Jacquie Moloney is the first woman to serve as chancellor of UMass Lowell in the 121-year history of the institution.
Moloney had been executive vice chancellor since 2007, selected by former chancellor Marty Meehan to lead his executive team. Meehan and Moloney presided over a period of unprecedented growth and transformation at the university.
UMass Lowell has realized astonishing gains as a result of a strategic-planning process led by Moloney that engaged more than 200 faculty, staff and students to create “UMass Lowell 2020: A Strategic Plan for the Next Decade.” The bold strategy to enhance nearly every aspect of the campus, from business practices and the physical plant to student life and alumni relations, has been a resounding success. Guided by the plan, the university has achieved record gains in student enrollment, retention, selectivity and diversity. Faculty hiring, research expenditures, fundraising and economic development activities have all grown to unprecedented levels. The addition of 11 buildings has transformed the campus. As a result of the university’s advancement in every important metric in higher education, UMass Lowell is the third-fastest-rising school on U.S. News & World Report’s national universities list over the last five years.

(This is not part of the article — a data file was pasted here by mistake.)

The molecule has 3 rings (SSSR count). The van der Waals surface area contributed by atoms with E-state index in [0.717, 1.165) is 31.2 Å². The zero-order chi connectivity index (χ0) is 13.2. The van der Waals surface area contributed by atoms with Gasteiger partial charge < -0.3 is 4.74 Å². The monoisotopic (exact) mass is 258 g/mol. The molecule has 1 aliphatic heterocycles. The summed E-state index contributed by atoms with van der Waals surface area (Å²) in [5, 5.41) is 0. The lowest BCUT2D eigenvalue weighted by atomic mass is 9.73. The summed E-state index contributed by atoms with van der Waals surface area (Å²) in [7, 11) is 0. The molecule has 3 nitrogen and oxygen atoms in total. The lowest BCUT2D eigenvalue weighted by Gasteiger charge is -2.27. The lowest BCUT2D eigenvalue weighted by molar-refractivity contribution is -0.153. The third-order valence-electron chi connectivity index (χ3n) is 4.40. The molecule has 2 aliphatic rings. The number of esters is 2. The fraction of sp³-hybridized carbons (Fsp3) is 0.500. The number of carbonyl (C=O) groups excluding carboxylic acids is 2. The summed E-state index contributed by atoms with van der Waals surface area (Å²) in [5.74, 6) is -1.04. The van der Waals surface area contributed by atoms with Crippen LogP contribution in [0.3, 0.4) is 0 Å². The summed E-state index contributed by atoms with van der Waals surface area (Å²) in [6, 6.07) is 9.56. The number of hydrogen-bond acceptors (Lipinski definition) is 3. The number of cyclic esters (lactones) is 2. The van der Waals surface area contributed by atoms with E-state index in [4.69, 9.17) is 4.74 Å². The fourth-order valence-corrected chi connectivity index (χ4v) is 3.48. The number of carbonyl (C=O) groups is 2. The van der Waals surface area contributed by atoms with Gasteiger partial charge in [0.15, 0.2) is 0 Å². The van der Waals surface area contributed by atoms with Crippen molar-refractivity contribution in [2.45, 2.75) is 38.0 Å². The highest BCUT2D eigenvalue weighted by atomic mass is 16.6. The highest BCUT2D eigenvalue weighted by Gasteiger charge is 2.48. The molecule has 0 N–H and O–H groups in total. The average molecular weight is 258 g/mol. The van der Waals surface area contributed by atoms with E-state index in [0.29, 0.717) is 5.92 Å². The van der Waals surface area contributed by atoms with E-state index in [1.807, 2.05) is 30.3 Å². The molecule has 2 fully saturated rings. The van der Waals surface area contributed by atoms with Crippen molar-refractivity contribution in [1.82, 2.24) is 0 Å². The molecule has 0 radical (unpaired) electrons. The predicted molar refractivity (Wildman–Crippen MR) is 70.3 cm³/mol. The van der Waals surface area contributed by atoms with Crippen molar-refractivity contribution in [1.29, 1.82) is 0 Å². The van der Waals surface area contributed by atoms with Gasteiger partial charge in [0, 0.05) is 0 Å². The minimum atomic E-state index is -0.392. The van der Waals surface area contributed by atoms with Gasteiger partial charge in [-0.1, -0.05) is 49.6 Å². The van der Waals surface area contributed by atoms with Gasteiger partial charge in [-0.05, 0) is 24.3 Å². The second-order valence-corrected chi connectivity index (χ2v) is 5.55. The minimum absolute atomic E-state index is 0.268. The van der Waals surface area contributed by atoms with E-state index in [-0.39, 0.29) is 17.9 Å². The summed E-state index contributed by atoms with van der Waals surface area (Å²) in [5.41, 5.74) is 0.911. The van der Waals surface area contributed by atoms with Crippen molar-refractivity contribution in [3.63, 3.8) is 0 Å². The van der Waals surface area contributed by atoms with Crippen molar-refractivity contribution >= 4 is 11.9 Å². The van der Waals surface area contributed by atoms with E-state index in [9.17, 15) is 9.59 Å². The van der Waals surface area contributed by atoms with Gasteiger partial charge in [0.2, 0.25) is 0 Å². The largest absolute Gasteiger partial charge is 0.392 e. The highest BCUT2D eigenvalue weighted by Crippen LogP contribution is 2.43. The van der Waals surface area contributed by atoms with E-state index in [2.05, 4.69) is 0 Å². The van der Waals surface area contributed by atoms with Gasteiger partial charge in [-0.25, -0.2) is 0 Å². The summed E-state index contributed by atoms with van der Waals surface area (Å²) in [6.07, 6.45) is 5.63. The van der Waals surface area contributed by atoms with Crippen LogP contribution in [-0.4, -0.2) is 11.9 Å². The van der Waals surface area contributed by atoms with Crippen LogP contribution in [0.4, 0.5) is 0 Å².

Shortly after being appointed executive vice chancellor, Moloney oversaw a comprehensive restructuring of the organization, making it more student-focused and entrepreneurial. Since 2007, UMass Lowell has increased operating revenues by 103 percent, eliminated a structural budget deficit and implemented a sustainable financial plan. Moloney personally oversees divisions that comprise one-third of the $378 million operating budget, including key revenue-generating functions such as the Division of Student Affairs and the Division of Online and Continuing Education.
Moloney also leads the university’s engagement in economic development and entrepreneurship activities. She created UMass Lowell’s Office of Entrepreneurship and Economic Development, which has brought in more than $10 million in external funding and created partnerships with numerous public and private organizations, including the Massachusetts Life Sciences Center. She established the DifferenceMaker Program, which engages more than 6,000 students annually in creative problem-solving through entrepreneurship. She co-chairs the annual Deshpande Symposium for Innovation and Entrepreneurship in Higher Education.